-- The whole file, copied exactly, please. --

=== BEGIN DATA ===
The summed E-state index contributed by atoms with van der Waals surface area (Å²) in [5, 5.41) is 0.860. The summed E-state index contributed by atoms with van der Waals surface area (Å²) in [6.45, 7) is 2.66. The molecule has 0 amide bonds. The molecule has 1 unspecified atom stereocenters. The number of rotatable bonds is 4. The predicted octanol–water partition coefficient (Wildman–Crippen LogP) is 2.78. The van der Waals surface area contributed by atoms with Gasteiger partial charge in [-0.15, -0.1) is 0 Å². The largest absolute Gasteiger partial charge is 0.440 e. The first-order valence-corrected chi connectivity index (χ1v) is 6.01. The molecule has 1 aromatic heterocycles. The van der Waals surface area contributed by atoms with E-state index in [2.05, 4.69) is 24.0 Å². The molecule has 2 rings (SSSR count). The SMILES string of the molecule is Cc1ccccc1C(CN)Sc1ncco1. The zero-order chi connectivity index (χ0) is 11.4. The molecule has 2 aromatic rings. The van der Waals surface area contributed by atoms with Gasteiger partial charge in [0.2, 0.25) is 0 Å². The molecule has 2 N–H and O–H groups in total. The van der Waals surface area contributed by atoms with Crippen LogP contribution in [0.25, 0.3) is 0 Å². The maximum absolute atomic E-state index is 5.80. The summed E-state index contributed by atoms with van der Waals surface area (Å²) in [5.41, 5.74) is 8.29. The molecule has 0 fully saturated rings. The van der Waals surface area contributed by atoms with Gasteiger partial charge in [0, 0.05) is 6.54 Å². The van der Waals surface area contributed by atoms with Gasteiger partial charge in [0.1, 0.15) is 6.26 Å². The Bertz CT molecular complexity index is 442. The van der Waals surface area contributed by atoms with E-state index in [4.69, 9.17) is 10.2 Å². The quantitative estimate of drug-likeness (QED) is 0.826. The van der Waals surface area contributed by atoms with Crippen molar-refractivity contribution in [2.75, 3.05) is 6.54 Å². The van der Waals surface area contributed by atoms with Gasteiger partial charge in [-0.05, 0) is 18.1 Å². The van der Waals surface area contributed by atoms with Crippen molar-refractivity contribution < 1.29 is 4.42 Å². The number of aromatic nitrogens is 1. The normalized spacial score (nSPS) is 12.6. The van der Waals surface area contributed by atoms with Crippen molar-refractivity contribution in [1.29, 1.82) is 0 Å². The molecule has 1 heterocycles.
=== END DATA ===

The summed E-state index contributed by atoms with van der Waals surface area (Å²) in [5, 5.41) is 0.860. The summed E-state index contributed by atoms with van der Waals surface area (Å²) in [6.45, 7) is 2.66. The molecule has 0 amide bonds. The molecule has 1 unspecified atom stereocenters. The number of rotatable bonds is 4. The predicted octanol–water partition coefficient (Wildman–Crippen LogP) is 2.78. The van der Waals surface area contributed by atoms with Gasteiger partial charge in [-0.15, -0.1) is 0 Å². The largest absolute Gasteiger partial charge is 0.440 e. The first-order valence-corrected chi connectivity index (χ1v) is 6.01. The molecule has 1 aromatic heterocycles. The van der Waals surface area contributed by atoms with E-state index in [2.05, 4.69) is 24.0 Å². The molecule has 2 rings (SSSR count). The SMILES string of the molecule is Cc1ccccc1C(CN)Sc1ncco1. The zero-order chi connectivity index (χ0) is 11.4. The molecule has 2 aromatic rings. The van der Waals surface area contributed by atoms with Gasteiger partial charge in [0.2, 0.25) is 0 Å². The molecule has 2 N–H and O–H groups in total. The van der Waals surface area contributed by atoms with Crippen LogP contribution in [0.25, 0.3) is 0 Å². The maximum absolute atomic E-state index is 5.80. The summed E-state index contributed by atoms with van der Waals surface area (Å²) in [5.41, 5.74) is 8.29. The molecule has 0 fully saturated rings. The van der Waals surface area contributed by atoms with Gasteiger partial charge in [0, 0.05) is 6.54 Å². The van der Waals surface area contributed by atoms with Gasteiger partial charge in [0.1, 0.15) is 6.26 Å². The Bertz CT molecular complexity index is 442. The van der Waals surface area contributed by atoms with E-state index in [4.69, 9.17) is 10.2 Å². The quantitative estimate of drug-likeness (QED) is 0.826. The van der Waals surface area contributed by atoms with Crippen molar-refractivity contribution in [2.75, 3.05) is 6.54 Å². The van der Waals surface area contributed by atoms with Gasteiger partial charge in [-0.05, 0) is 18.1 Å². The van der Waals surface area contributed by atoms with Crippen molar-refractivity contribution < 1.29 is 4.42 Å². The number of aromatic nitrogens is 1. The normalized spacial score (nSPS) is 12.6. The van der Waals surface area contributed by atoms with Crippen molar-refractivity contribution in [1.29, 1.82) is 0 Å². The molecule has 1 heterocycles.